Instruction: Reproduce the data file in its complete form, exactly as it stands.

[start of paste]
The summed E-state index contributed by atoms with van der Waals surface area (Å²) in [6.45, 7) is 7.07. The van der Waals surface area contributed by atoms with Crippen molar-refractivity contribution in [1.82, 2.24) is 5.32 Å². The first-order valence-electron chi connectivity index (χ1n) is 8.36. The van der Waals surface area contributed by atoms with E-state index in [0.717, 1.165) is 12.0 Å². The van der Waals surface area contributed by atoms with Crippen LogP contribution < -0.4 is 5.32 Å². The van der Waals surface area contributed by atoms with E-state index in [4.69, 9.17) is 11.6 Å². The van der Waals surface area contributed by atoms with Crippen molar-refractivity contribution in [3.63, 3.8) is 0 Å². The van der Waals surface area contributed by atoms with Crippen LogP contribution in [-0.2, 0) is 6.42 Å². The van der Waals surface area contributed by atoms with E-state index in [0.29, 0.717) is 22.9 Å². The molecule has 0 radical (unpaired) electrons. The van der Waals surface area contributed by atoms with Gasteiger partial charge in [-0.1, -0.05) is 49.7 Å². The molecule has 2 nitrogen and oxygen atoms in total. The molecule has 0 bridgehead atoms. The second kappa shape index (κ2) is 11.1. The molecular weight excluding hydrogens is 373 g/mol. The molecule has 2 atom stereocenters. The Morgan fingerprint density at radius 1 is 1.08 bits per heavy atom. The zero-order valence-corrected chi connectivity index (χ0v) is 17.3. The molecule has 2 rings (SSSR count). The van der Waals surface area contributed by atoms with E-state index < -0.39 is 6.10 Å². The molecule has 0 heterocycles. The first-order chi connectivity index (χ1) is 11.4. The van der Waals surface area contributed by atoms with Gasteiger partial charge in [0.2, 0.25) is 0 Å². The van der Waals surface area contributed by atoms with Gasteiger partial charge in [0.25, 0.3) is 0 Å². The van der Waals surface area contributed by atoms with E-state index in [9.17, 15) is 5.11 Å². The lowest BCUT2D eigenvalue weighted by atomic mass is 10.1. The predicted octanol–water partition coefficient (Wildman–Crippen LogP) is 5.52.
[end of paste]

The summed E-state index contributed by atoms with van der Waals surface area (Å²) in [6.45, 7) is 7.07. The van der Waals surface area contributed by atoms with Crippen molar-refractivity contribution in [1.82, 2.24) is 5.32 Å². The first-order valence-electron chi connectivity index (χ1n) is 8.36. The van der Waals surface area contributed by atoms with E-state index in [0.717, 1.165) is 12.0 Å². The van der Waals surface area contributed by atoms with Crippen LogP contribution < -0.4 is 5.32 Å². The van der Waals surface area contributed by atoms with E-state index in [4.69, 9.17) is 11.6 Å². The van der Waals surface area contributed by atoms with Crippen molar-refractivity contribution in [3.63, 3.8) is 0 Å². The van der Waals surface area contributed by atoms with Crippen LogP contribution in [-0.2, 0) is 6.42 Å². The van der Waals surface area contributed by atoms with E-state index in [0.29, 0.717) is 22.9 Å². The molecule has 0 radical (unpaired) electrons. The van der Waals surface area contributed by atoms with Gasteiger partial charge in [-0.1, -0.05) is 49.7 Å². The molecule has 2 nitrogen and oxygen atoms in total. The molecule has 0 bridgehead atoms. The second kappa shape index (κ2) is 11.1. The molecular weight excluding hydrogens is 373 g/mol. The molecule has 2 atom stereocenters. The Morgan fingerprint density at radius 1 is 1.08 bits per heavy atom. The zero-order valence-corrected chi connectivity index (χ0v) is 17.3. The molecule has 2 rings (SSSR count). The van der Waals surface area contributed by atoms with E-state index < -0.39 is 6.10 Å². The molecule has 0 heterocycles. The first-order chi connectivity index (χ1) is 11.4. The van der Waals surface area contributed by atoms with Gasteiger partial charge in [0.2, 0.25) is 0 Å². The van der Waals surface area contributed by atoms with Gasteiger partial charge in [0.25, 0.3) is 0 Å². The van der Waals surface area contributed by atoms with E-state index in [9.17, 15) is 5.11 Å². The lowest BCUT2D eigenvalue weighted by atomic mass is 10.1. The predicted octanol–water partition coefficient (Wildman–Crippen LogP) is 5.52.